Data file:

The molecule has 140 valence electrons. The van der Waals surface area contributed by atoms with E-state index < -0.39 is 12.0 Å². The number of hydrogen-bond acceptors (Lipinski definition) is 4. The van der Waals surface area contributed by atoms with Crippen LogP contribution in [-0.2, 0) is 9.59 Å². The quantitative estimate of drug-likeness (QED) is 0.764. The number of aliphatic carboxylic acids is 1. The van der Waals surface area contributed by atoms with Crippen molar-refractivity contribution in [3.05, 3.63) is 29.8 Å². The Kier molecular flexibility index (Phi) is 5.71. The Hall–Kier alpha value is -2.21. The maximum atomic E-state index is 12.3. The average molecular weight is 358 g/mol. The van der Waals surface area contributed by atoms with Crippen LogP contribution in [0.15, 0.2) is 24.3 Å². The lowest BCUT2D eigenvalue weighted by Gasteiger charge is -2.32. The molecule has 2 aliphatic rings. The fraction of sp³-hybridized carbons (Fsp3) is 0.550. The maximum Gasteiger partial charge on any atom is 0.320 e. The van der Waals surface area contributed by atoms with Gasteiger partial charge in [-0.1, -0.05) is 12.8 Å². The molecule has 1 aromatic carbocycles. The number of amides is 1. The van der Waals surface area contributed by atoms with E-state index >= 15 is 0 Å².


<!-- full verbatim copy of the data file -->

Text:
The molecule has 140 valence electrons. The van der Waals surface area contributed by atoms with E-state index < -0.39 is 12.0 Å². The number of hydrogen-bond acceptors (Lipinski definition) is 4. The van der Waals surface area contributed by atoms with Crippen LogP contribution in [-0.2, 0) is 9.59 Å². The quantitative estimate of drug-likeness (QED) is 0.764. The number of aliphatic carboxylic acids is 1. The van der Waals surface area contributed by atoms with Crippen molar-refractivity contribution in [3.05, 3.63) is 29.8 Å². The Kier molecular flexibility index (Phi) is 5.71. The Hall–Kier alpha value is -2.21. The maximum atomic E-state index is 12.3. The average molecular weight is 358 g/mol. The van der Waals surface area contributed by atoms with Crippen LogP contribution in [0.15, 0.2) is 24.3 Å². The lowest BCUT2D eigenvalue weighted by Gasteiger charge is -2.32. The molecule has 2 aliphatic rings. The fraction of sp³-hybridized carbons (Fsp3) is 0.550. The maximum Gasteiger partial charge on any atom is 0.320 e. The van der Waals surface area contributed by atoms with Gasteiger partial charge in [-0.1, -0.05) is 12.8 Å². The molecule has 1 aromatic carbocycles. The number of amides is 1. The van der Waals surface area contributed by atoms with E-state index >= 15 is 0 Å².